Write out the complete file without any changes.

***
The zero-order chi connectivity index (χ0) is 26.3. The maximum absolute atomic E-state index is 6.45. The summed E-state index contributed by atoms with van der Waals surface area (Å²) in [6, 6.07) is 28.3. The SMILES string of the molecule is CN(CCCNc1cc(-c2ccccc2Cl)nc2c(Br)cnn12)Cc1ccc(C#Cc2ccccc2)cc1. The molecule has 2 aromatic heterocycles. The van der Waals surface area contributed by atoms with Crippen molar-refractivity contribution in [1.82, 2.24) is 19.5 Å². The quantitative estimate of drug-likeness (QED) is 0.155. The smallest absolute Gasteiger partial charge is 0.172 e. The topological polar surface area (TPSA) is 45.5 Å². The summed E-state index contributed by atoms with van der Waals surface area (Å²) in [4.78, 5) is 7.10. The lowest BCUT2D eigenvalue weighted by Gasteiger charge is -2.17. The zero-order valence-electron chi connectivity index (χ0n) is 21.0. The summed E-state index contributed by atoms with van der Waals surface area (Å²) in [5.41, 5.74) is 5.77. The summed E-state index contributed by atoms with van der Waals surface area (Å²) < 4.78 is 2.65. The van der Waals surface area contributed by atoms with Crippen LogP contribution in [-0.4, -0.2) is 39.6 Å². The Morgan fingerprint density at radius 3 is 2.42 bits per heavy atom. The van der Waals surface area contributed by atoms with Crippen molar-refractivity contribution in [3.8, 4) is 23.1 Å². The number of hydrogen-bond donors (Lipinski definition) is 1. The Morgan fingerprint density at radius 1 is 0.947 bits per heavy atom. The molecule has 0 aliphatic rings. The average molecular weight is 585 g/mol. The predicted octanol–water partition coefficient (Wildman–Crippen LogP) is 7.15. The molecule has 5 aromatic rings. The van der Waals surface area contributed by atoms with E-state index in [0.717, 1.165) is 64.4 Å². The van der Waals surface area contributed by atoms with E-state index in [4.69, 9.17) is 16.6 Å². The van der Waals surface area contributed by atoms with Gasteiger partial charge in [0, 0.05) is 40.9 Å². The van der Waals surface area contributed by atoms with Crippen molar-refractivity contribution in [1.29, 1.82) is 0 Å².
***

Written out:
The zero-order chi connectivity index (χ0) is 26.3. The maximum absolute atomic E-state index is 6.45. The summed E-state index contributed by atoms with van der Waals surface area (Å²) in [6, 6.07) is 28.3. The SMILES string of the molecule is CN(CCCNc1cc(-c2ccccc2Cl)nc2c(Br)cnn12)Cc1ccc(C#Cc2ccccc2)cc1. The molecule has 2 aromatic heterocycles. The van der Waals surface area contributed by atoms with Crippen molar-refractivity contribution in [1.82, 2.24) is 19.5 Å². The quantitative estimate of drug-likeness (QED) is 0.155. The smallest absolute Gasteiger partial charge is 0.172 e. The topological polar surface area (TPSA) is 45.5 Å². The summed E-state index contributed by atoms with van der Waals surface area (Å²) in [4.78, 5) is 7.10. The lowest BCUT2D eigenvalue weighted by Gasteiger charge is -2.17. The zero-order valence-electron chi connectivity index (χ0n) is 21.0. The summed E-state index contributed by atoms with van der Waals surface area (Å²) in [5.41, 5.74) is 5.77. The summed E-state index contributed by atoms with van der Waals surface area (Å²) < 4.78 is 2.65. The van der Waals surface area contributed by atoms with Crippen LogP contribution in [-0.4, -0.2) is 39.6 Å². The Morgan fingerprint density at radius 3 is 2.42 bits per heavy atom. The van der Waals surface area contributed by atoms with Crippen molar-refractivity contribution in [3.8, 4) is 23.1 Å². The number of hydrogen-bond donors (Lipinski definition) is 1. The Morgan fingerprint density at radius 1 is 0.947 bits per heavy atom. The molecule has 0 aliphatic rings. The average molecular weight is 585 g/mol. The predicted octanol–water partition coefficient (Wildman–Crippen LogP) is 7.15. The molecule has 5 aromatic rings. The van der Waals surface area contributed by atoms with E-state index in [0.717, 1.165) is 64.4 Å². The van der Waals surface area contributed by atoms with E-state index in [4.69, 9.17) is 16.6 Å². The van der Waals surface area contributed by atoms with Gasteiger partial charge in [0, 0.05) is 40.9 Å². The van der Waals surface area contributed by atoms with Crippen molar-refractivity contribution in [1.29, 1.82) is 0 Å².